The process of organisation change : case studies of the implementation of TQM within four medium-sized manufacturing organisations : a thesis presented in partial fulfilment of the requirements for the degree of Masters of Business Studies in Business Studies at Massey University

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Massey University
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The aim of this study was to understand the processes involved with the implementation of TQM within manufacturing organisations. A major contention being that TQM implementation constitutes an organisational development intervention, the implementation of which constitutes a process of planned organisational change. The study suggests that TQM implementation is not a simple and straight forward activity as suggested within the literature. Instead it is a complex and ongoing process, which is influenced by a number of factors, both internal and external to an organisation. A case study approach which consisted of four medium-sized manufacturing organisations in New Zealand was employed. Data was collected by way of in-depth interviews, direct observation of people and the organisations and a review of documentation. The study focused on those processes and contextual factors which influenced the method of implementation employed and which also served to constrain or facilitate the TQM implementation process. The interpretation of these processes and factors was informed by theories and concepts relating to TQM, implementation and organisational change. The study suggested that TQM implementation has a dynamic, iterative and cyclical nature which supports an emerging, processual perspective of organisational change, rather than the traditional rational and linear theory. Furthermore, it identified that factors such as resistance and a cursory knowledge of TQM acted to constrain the implementation process while the management of factors such as leadership, education and training and job enrichment determined whether they acted to constrain or facilitate the process. The study supports the need for a greater understanding to be had by those charged with the role of leading and managing the TQM implementation process. A greater appreciation of the cyclical characteristic of the change process and the holistic nature of TQM will enable management more effectively manage the processes inherent within the change process and which influence the organisational members accept and routinise the principles and procedures of TQM. The study concludes with a review of the methodology and then the managerial implications for future TQM implementation efforts are discussed. Finally, areas for future research are identified and presented.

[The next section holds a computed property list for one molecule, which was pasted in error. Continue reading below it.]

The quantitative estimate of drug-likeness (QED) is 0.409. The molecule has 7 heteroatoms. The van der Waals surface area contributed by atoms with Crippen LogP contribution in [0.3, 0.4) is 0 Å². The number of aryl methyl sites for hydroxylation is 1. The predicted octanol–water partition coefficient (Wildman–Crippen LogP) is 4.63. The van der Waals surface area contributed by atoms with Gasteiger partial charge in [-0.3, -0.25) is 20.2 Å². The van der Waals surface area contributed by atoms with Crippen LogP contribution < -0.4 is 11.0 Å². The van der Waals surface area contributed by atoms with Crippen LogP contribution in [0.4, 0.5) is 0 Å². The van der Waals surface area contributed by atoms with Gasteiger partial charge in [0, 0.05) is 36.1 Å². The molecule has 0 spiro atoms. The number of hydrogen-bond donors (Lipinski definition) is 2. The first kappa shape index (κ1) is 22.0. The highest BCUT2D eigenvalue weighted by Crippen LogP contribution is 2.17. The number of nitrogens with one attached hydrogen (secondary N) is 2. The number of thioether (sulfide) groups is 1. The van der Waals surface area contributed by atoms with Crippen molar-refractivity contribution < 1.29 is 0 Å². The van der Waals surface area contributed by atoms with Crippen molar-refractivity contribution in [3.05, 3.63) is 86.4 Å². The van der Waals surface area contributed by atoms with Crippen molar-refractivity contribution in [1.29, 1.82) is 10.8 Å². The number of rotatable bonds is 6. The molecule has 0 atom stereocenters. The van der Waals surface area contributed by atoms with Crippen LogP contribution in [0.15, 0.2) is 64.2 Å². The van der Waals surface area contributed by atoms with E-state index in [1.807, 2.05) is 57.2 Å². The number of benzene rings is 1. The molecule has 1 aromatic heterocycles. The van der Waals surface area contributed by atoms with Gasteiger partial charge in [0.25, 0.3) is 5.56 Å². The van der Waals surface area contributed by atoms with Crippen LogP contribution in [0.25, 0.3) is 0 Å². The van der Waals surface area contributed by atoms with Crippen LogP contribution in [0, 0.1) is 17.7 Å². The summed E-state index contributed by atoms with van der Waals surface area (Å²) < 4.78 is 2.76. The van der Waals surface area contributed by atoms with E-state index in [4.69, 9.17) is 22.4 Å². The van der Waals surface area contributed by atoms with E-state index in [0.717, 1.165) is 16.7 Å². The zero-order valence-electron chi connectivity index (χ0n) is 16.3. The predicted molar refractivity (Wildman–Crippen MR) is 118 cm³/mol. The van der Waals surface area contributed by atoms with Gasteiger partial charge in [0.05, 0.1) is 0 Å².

Organisational change, Total quality management (TQM), New Zealand